Reform candidate Mir-Hossein Mousavi is mobilising Iran's youthful population with an aggressive internet-based campaign, challenging the precepts of Iranian political campaigning by introducing a symbolic colour with his campaign, and putting his wife, a prominent intellectual, on a pedestal.
Mousavi, 68, is not a newcomer to the Iranian political scene. He was prime minister during the bloody Iran-Iraq war from 1980 to 1988, when the post was abolished in a constitutional reform. But since then, Mousavi has been enjoying the finer things in life. A painter and a poet, he established himself as a heavyweight in the Tehran intellectual and cultural scene.
Former reform President Mohammad Khatami, who governed for two terms before Mahmoud Ahmadinejad's surprise victory in 2005, has pulled out of the race to support Mousavi, saying that he was afraid of splitting the reformist vote. This high-profile nod was reinforced by strong support among the Friday prayer leaders across Iran.
But political endorsements only establish Mousavi as a contender. What really sets him apart is his modernity, his mass support on the internet, his use of western music in campaign ads, and the colour green.
Often seen as a refuge for political dissent, social networking sites like Facebook are becoming key battlegrounds in the race for the next president. 60 per cent of Iran's population is estimated to be under 30, and they are avid users of portable phones, blogs and the Internet. Thousands of messages are traded back and forth between Mousavi supporters everyday on Facebook and election rallies are announced on the website after it was re-opened by government censors in early June.
Mousavi also took the step of creating a symbol for his candidacy. He chose green, the colour of Islam and of Iran, to represent his campaign, and no sooner did he do so, the other candidates were scrambling to catch up. Ahmadinejad picked red, white and green, the colours of the Iranian flag, and began distributing bracelets to his supporters. But this has paled in comparison to the wave of green headscarves, green t-shirts and banners that are popping up around the country.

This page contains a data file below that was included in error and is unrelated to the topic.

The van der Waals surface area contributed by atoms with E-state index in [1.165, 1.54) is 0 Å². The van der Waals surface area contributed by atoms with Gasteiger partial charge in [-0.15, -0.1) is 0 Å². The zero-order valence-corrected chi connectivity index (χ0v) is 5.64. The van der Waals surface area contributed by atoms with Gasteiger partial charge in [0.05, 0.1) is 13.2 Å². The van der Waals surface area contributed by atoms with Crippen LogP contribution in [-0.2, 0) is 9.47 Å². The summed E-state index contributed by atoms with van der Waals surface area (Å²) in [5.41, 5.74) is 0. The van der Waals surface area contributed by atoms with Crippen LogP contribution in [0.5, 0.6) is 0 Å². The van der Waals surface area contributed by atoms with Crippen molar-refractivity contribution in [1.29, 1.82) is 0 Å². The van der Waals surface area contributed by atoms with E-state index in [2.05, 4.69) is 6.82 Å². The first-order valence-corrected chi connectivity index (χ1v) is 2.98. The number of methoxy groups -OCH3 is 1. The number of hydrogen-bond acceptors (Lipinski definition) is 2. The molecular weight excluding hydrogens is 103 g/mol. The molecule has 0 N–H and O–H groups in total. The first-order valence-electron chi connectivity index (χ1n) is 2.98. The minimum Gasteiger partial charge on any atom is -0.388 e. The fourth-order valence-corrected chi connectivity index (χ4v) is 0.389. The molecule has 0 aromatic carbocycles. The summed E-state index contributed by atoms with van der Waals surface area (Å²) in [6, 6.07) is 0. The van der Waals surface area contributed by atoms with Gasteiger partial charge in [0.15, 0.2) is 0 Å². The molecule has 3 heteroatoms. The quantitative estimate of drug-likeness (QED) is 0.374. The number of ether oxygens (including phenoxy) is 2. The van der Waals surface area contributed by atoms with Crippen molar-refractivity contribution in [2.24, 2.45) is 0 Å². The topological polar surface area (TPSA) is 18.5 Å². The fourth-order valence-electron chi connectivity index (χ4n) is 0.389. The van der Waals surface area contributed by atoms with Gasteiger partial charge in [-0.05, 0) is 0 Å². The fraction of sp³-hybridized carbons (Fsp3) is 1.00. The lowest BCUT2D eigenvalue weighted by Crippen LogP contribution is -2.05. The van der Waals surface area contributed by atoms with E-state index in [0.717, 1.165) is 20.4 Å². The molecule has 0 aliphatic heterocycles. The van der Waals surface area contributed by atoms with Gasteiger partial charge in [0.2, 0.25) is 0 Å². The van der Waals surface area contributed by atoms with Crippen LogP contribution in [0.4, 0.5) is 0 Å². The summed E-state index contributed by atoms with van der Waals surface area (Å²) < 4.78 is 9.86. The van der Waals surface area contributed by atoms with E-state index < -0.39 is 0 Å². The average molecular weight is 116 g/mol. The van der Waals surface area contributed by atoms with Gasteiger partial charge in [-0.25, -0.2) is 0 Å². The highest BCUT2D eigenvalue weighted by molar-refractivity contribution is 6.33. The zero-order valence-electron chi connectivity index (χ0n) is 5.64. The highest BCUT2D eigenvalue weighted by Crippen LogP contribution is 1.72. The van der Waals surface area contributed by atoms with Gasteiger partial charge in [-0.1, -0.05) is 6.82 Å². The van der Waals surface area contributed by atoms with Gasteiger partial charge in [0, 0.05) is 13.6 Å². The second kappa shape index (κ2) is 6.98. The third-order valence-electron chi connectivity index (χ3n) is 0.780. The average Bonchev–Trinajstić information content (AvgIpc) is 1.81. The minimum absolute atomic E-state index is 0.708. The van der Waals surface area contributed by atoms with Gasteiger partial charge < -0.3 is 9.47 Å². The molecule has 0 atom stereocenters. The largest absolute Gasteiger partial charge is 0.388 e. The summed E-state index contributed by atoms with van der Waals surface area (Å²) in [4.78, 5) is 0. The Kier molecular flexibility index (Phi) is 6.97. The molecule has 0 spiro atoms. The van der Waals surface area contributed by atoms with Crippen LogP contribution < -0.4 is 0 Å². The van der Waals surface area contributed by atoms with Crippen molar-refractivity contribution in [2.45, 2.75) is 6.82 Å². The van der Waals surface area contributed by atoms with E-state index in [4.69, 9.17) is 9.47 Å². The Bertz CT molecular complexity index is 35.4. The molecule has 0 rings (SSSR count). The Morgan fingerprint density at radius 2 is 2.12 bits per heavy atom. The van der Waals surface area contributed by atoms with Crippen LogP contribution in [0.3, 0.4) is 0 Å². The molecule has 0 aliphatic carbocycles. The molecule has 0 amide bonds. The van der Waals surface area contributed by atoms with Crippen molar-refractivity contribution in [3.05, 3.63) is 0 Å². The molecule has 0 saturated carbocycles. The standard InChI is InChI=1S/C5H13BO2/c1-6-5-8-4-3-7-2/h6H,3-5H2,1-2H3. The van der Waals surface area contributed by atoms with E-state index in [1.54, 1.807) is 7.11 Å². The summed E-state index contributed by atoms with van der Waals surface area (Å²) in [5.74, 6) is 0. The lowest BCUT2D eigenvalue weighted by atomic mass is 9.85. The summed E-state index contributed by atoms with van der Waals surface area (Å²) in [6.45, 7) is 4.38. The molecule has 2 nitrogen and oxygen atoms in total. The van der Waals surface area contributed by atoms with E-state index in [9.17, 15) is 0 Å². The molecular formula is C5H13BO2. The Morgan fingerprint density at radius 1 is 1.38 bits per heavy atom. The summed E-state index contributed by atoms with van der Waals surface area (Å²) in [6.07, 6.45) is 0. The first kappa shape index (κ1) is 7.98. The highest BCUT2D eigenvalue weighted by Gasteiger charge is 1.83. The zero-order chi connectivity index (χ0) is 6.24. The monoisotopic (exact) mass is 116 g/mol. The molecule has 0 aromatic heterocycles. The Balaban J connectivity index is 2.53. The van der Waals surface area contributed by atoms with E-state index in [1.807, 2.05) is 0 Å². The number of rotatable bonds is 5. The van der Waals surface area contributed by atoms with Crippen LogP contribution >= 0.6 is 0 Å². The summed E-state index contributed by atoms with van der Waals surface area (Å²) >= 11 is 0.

On Facebook, one Mousavi support group has more than 6 thousand members who have applied a green filtre to their profile pictures to proclaim their fidelities.
Finally, Mousavi's wife, Zahra Rahnavard, has become a prominent fixture on the campaign trail, accompanying her husband to rallies and speaking before amphitheatres packed with enthusiastic students. While women do play a significant role in Iranian society, and are considered equal under the constitution, they remain a small minority in politics.
Rahnavard, who holds a PhD in political science, recently took centre stage in the campaign after a firey debate between Ahmadinejad and Mousavi, where the president called into question the legitimacy of her degrees. She has threatened to take legal action against the president if he does not apologise and has galvanised the support of many urban women around her husband's candidacy.